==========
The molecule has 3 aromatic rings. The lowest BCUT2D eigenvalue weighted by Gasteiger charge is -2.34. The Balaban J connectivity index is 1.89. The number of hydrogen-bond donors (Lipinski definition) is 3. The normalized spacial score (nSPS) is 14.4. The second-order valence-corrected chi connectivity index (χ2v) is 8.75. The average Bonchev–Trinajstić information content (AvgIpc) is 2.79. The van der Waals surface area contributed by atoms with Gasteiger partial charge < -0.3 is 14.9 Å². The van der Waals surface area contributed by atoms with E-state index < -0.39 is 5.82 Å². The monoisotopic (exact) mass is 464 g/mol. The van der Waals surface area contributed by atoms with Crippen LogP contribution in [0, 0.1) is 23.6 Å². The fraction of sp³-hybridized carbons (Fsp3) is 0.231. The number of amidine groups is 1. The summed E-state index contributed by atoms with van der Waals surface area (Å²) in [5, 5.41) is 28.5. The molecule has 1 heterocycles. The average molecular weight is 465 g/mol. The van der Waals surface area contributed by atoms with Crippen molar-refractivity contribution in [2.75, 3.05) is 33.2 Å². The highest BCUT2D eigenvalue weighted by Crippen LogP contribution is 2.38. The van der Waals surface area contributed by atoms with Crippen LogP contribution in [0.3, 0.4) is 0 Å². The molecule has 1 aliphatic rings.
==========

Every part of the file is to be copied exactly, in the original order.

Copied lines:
The molecule has 3 aromatic rings. The lowest BCUT2D eigenvalue weighted by Gasteiger charge is -2.34. The Balaban J connectivity index is 1.89. The number of hydrogen-bond donors (Lipinski definition) is 3. The normalized spacial score (nSPS) is 14.4. The second-order valence-corrected chi connectivity index (χ2v) is 8.75. The average Bonchev–Trinajstić information content (AvgIpc) is 2.79. The van der Waals surface area contributed by atoms with Gasteiger partial charge < -0.3 is 14.9 Å². The van der Waals surface area contributed by atoms with E-state index < -0.39 is 5.82 Å². The monoisotopic (exact) mass is 464 g/mol. The van der Waals surface area contributed by atoms with Crippen LogP contribution in [0, 0.1) is 23.6 Å². The fraction of sp³-hybridized carbons (Fsp3) is 0.231. The number of amidine groups is 1. The summed E-state index contributed by atoms with van der Waals surface area (Å²) in [5, 5.41) is 28.5. The molecule has 1 heterocycles. The average molecular weight is 465 g/mol. The van der Waals surface area contributed by atoms with Crippen molar-refractivity contribution in [2.75, 3.05) is 33.2 Å². The highest BCUT2D eigenvalue weighted by Crippen LogP contribution is 2.38. The van der Waals surface area contributed by atoms with Crippen LogP contribution in [0.3, 0.4) is 0 Å². The molecule has 1 aliphatic rings.